Mike Mlengana, director-general of the Department of Agriculture, Forestry and Fisheries (DAFF), recently spoke at a workshop of the Delegation of the European Union to South Africa and African Farmers Association of South Africa (AFASA). Mlengana was addressing market opportunities for South African emerging farmers in the growing European market for sustainably produced goods.

The objectives of the event include sharing information about the general concepts of Organic, Fair Trade and EU Ethical Trade policy and informing stakeholders about market opportunities for Organic, Fair Trade and Ethical Trade for the benefit of SA companies. The event also provided the participants with first-hand information on how to access this niche market with enormous potential given high growth rates and consumer interest in sustainably produced products. Promising products were also presented with valuable information on labels and certification requirements in the EU.

Mlengana reminded delegates that DAFF continues to put food security, job creation and growth of the economy at the apex of its agenda. “These priorities fall squarely into the current land transformation discussions, which I believe is in the interest of all to clarify land discussions in the context of food security, job creation and the economic growth of the country.”

According to Mlengena a discussion about ethical agricultural production or sustainable agriculture, must accompany discussion about the skewed distribution of land.

“This skewed distribution was not because of any market forces, but due to wrongful government actions and laws in South Africa’s history. The market will never be able to correct the distortion, on the contrary it will worsen it, hence the intervention by government. This is not just a socio- political imperative, it is also an economic necessity,” the director-general said.

Mlengana puts the focus on protecting agricultural productivity throughout any land reform processes. “President Ramaphosa has repeatedly summarised our approach to this emotive matter when he says that the land reform programme will not threaten investment in South Africa’s economy and will not wear away property rights or negatively affect agricultural production.”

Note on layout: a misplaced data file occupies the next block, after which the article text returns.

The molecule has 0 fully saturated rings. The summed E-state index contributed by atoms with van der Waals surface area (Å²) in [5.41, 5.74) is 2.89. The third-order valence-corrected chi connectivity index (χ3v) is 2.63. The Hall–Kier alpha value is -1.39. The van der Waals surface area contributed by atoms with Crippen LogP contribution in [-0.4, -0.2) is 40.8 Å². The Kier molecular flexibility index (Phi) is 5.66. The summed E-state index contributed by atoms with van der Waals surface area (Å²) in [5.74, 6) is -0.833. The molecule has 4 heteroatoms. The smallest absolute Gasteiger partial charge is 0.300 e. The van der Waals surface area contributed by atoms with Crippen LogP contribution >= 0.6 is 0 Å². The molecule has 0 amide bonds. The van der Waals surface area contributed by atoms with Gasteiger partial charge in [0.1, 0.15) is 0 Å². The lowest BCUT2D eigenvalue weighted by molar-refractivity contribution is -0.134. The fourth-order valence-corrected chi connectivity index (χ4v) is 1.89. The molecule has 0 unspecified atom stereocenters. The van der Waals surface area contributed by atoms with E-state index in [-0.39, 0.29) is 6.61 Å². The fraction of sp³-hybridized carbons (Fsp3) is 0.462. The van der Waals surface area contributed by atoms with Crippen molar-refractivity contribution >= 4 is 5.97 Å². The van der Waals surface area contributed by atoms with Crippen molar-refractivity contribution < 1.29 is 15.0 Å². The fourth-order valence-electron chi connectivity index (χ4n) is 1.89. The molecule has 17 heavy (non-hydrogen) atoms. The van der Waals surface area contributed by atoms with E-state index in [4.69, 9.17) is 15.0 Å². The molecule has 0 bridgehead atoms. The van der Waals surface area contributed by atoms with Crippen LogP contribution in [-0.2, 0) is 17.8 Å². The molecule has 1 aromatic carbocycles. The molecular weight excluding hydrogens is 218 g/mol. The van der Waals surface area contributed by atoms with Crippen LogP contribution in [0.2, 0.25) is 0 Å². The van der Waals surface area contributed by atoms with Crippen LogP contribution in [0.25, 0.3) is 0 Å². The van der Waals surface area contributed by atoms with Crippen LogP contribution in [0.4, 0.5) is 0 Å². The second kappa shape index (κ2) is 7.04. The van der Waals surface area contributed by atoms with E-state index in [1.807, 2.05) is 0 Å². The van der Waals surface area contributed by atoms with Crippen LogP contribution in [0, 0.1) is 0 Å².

In this context, Mlengana expressed his delight on dialogue with the EU that emerged from the workshop. “There must be platforms to help black farmers grow and assist them with access EU markets. We urge the EU to continue with these discussions. We hope we will be able to agree on some deliverables within time frames. Market access for the 450 black commercial farmers as announced by the president is critical, and all bottlenecks should be unblocked.”

Mlengana confirmed that the South African government is committed to sustainable production systems. The government also believes in ethical and fair trade with all trading partners.

Sustainable production systems must be anchored on three pillars, namely:

  • Economic sustainability
  • Environmental sustainability
  • Social sustainability

According to Mlengana a policy on organic farming has been developed to ensure that sustainable production takes place in South Africa. “The department had worked on amendments to Agricultural Products Standards Act to regulate organic products. Organic agriculture has a smaller footprint on the natural resource base and the health of agricultural workers than conventional agriculture. The department also developed other policies on climate smart agriculture and on sustainable agriculture.”

Another important matter is conservation agriculture, Mlengena said DAFF worked with the UN’s Food and Agriculture Organisation to pilot conservation farming in South Africa. “Sustainable crop and livestock systems provide ecosystem services that restore productivity, conserve soil, water and biodiversity, sequester carbon, regulate climate and provide landscape and cultural values.”

He says an effort will be made to retain and expand our footprint in the international markets starting with the African markets where fellow Africans have worked hard to develop an African Continental Free Trade Area which aims to create a single African market. “Within the EU, the South African agriculture products continued to benefit from the Free Trade Agreement of the Southern African Customs Union and the European Free Trade Association which has been in force for more than ten years since May 2008.” – Hugo Lochner, AgriOrbit